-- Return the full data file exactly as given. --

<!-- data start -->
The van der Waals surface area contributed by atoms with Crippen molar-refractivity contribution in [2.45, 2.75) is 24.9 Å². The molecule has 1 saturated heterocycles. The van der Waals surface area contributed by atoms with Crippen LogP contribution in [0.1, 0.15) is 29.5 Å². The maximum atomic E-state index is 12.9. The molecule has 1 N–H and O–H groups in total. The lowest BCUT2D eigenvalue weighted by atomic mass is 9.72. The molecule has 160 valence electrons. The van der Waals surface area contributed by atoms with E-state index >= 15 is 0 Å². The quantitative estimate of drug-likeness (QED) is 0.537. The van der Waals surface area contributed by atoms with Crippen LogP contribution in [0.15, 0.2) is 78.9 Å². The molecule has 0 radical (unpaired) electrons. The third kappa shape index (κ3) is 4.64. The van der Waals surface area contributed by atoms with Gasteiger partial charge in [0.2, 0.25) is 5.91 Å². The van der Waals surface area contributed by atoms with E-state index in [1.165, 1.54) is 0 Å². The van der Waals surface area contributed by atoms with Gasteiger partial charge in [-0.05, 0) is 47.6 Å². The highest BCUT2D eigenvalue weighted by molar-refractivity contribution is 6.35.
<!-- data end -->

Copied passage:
The van der Waals surface area contributed by atoms with Crippen molar-refractivity contribution in [2.45, 2.75) is 24.9 Å². The molecule has 1 saturated heterocycles. The van der Waals surface area contributed by atoms with Crippen LogP contribution in [0.1, 0.15) is 29.5 Å². The maximum atomic E-state index is 12.9. The molecule has 1 N–H and O–H groups in total. The lowest BCUT2D eigenvalue weighted by atomic mass is 9.72. The molecule has 160 valence electrons. The van der Waals surface area contributed by atoms with E-state index >= 15 is 0 Å². The quantitative estimate of drug-likeness (QED) is 0.537. The van der Waals surface area contributed by atoms with Crippen LogP contribution in [0.15, 0.2) is 78.9 Å². The molecule has 0 radical (unpaired) electrons. The third kappa shape index (κ3) is 4.64. The van der Waals surface area contributed by atoms with Gasteiger partial charge in [0.2, 0.25) is 5.91 Å². The van der Waals surface area contributed by atoms with E-state index in [1.165, 1.54) is 0 Å². The van der Waals surface area contributed by atoms with Gasteiger partial charge in [-0.05, 0) is 47.6 Å². The highest BCUT2D eigenvalue weighted by molar-refractivity contribution is 6.35.